Innocent Drinks invest in the marketing and sales effort heavily. The marketing team is composed of market controllers and the communications team. The marketing and sales team carries out research and implement new products, develop the promotional strategies to be undertaken by the company (Hitt, Ireland& Hoskisson 2009). The team also monitors the activities of competition and leads cross-functional teams in managing the company brands in the market. The communication team is tasked with looking after the public voice of the company, making sure that any communication is aimed at adding new customer or keeping existing customers happy (Innocent Drinks 2010).

2.2.5.Service.

Providing superior customer service has been the core of the company’s success in the UK. The focus on customer satisfaction is based on the company’s mission statement and the need to provide healthier products for the customer (Innocent Drinks 2010, (Baines., Fill and Page 2011).  The company encourages and motivates it employees to ensure customer needs are met

 2.3.Support Activities:

 2.3.1.Infrastructure:

Innocent Drinks infrastructure involves several activities that are performed by the managers. The general support activities that are carried out by the company include “management, planning, finance, accounting, legal support and government relations that are required to support the work of the entire value chain” (Hitt, Ireland& Hoskisson, 2009, p.87). In addition, the company’s image is boosted by partnership with Coca Cola (Klein 2010). With strong brand recognition, innocent Drinks can ride high on the power and brand image of a well established company like Coca Cola (Innocent Drinks 2010).

 2.3.2.Human Resource Management

Employees from a critical component in the success of any company. For Innocent Drinks, the workforce is perceived as the most valuable resource, besides the customers (Innocent Drinks 2010). The human relations model places more emphasis on the flexibility and internal focus on improving the morale through the development of human resources. The model sees this approach s a critical aspect in achieving effectiveness in the organization (Hitt, Ireland& Hoskisson 2009). Accordingly, the company has put in place various initiatives to keep the workers happy and motivated. The company has an in-house academy for training its employees. In addition, the company has a strong work culture that revolves around learning, personal development and encouraging staff to be involved in all sustainability efforts (Hitt, Ireland& Hoskisson 2009). Employees are given gift vouchers if they sign for renewable energy in their homes. There are also scholarships for those interested in joining community initiatives at the grass root levels. These efforts build the morale of workers, thus improving the company’s performance.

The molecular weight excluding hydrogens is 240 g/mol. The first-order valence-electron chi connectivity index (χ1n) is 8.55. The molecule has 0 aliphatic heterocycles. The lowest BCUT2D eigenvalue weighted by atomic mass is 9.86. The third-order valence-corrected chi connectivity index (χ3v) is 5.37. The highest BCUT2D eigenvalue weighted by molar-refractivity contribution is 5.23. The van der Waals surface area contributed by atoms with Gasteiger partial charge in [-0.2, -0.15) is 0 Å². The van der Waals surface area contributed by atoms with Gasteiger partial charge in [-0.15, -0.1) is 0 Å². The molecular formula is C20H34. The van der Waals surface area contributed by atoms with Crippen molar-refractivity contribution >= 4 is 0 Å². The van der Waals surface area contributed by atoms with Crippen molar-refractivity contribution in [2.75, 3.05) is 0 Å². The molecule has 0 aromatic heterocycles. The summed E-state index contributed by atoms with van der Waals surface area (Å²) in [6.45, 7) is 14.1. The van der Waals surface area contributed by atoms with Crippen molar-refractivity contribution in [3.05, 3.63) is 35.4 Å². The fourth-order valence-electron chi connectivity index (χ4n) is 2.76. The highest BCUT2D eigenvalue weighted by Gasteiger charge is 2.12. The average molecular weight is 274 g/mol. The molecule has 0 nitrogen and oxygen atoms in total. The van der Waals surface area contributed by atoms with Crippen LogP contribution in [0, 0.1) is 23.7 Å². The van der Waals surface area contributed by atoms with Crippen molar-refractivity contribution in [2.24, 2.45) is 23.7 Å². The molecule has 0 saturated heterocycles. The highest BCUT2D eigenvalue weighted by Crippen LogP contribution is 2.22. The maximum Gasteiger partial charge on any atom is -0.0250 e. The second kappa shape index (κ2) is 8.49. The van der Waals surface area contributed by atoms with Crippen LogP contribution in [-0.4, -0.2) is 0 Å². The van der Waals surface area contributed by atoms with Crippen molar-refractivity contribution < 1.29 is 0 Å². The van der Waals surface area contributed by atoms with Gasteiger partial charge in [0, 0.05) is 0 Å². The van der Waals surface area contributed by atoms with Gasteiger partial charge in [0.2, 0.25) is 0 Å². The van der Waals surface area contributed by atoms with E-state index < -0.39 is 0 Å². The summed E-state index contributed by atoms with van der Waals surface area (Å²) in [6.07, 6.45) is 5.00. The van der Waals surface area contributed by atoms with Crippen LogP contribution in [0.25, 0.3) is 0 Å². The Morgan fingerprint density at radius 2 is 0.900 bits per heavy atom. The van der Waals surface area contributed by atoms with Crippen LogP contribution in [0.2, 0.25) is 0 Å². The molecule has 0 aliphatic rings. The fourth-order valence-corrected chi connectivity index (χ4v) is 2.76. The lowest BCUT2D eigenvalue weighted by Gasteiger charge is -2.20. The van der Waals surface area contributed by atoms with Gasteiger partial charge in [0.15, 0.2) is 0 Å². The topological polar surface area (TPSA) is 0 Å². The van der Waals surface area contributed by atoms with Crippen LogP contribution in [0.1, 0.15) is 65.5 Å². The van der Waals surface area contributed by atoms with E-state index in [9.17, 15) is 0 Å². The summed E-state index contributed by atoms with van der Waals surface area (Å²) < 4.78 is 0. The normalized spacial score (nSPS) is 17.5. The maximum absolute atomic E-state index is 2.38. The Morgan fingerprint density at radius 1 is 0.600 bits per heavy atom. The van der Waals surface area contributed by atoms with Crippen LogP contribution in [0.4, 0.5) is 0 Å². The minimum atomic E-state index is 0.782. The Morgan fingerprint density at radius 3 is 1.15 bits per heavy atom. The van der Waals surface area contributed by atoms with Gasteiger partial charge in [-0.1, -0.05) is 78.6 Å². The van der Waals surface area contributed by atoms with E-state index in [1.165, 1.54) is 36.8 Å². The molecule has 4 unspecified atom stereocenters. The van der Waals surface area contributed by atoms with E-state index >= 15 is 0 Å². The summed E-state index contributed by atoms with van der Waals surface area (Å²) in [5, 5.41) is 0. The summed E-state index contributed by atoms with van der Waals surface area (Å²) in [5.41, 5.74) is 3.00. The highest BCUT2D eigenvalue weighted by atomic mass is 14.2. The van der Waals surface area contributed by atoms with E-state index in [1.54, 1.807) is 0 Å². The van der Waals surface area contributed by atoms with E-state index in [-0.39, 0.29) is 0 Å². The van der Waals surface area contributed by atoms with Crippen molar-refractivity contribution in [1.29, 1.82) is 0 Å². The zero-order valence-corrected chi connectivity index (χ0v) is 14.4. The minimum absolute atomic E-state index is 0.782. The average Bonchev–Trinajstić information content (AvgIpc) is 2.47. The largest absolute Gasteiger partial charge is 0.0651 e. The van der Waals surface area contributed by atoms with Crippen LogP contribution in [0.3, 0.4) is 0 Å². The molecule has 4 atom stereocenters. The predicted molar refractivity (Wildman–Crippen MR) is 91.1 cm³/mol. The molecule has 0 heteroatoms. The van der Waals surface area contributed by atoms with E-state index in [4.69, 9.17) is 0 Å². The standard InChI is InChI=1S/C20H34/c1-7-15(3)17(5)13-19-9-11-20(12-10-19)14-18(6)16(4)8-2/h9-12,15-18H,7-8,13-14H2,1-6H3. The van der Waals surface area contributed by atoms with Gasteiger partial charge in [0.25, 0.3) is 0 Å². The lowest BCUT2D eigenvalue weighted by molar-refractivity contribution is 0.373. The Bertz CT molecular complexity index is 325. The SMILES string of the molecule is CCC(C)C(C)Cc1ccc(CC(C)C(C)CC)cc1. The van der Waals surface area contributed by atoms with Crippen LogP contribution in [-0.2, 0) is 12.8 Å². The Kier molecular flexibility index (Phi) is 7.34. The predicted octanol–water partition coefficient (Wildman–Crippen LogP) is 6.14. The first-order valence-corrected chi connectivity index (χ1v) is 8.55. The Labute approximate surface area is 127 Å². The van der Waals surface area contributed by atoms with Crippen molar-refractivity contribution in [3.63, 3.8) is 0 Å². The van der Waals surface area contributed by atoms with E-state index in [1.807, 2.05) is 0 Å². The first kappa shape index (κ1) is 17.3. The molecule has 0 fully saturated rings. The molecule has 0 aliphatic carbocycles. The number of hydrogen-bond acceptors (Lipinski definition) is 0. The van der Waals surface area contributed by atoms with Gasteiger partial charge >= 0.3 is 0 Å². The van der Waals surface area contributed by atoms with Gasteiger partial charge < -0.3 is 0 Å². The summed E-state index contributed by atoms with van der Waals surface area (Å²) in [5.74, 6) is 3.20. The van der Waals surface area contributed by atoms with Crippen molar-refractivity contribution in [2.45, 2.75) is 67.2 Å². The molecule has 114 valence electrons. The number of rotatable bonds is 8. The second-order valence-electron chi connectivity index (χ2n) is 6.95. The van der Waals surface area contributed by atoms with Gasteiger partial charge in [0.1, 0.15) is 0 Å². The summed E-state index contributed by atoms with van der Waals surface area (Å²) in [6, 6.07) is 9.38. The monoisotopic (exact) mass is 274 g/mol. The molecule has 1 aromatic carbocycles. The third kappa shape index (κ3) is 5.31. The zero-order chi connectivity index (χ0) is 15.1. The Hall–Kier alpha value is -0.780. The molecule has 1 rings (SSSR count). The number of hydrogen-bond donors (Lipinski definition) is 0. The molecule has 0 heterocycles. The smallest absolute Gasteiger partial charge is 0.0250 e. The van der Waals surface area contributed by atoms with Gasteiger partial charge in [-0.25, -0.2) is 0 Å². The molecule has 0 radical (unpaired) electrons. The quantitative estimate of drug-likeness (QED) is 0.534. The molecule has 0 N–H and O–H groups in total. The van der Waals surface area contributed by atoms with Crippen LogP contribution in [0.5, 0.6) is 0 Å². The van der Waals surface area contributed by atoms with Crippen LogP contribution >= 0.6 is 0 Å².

2.3.3. Technology development

Innocent Drinks embraces technology for cost-saving purposes as well as supporting other departments for consistency of products. In addition, technology ensures efficient customer services and satisfaction in general (Kurtz 2011). The IT department helps employees at Innocent Drinks with the necessary tools to undertake their work (Innocent Drinks 2010). The technical team is responsible for anything electronic from phones to services. They support all innocent employees in the offices and field to deal with any emergent issue in the company’s operations.

 2.3.4.Procurement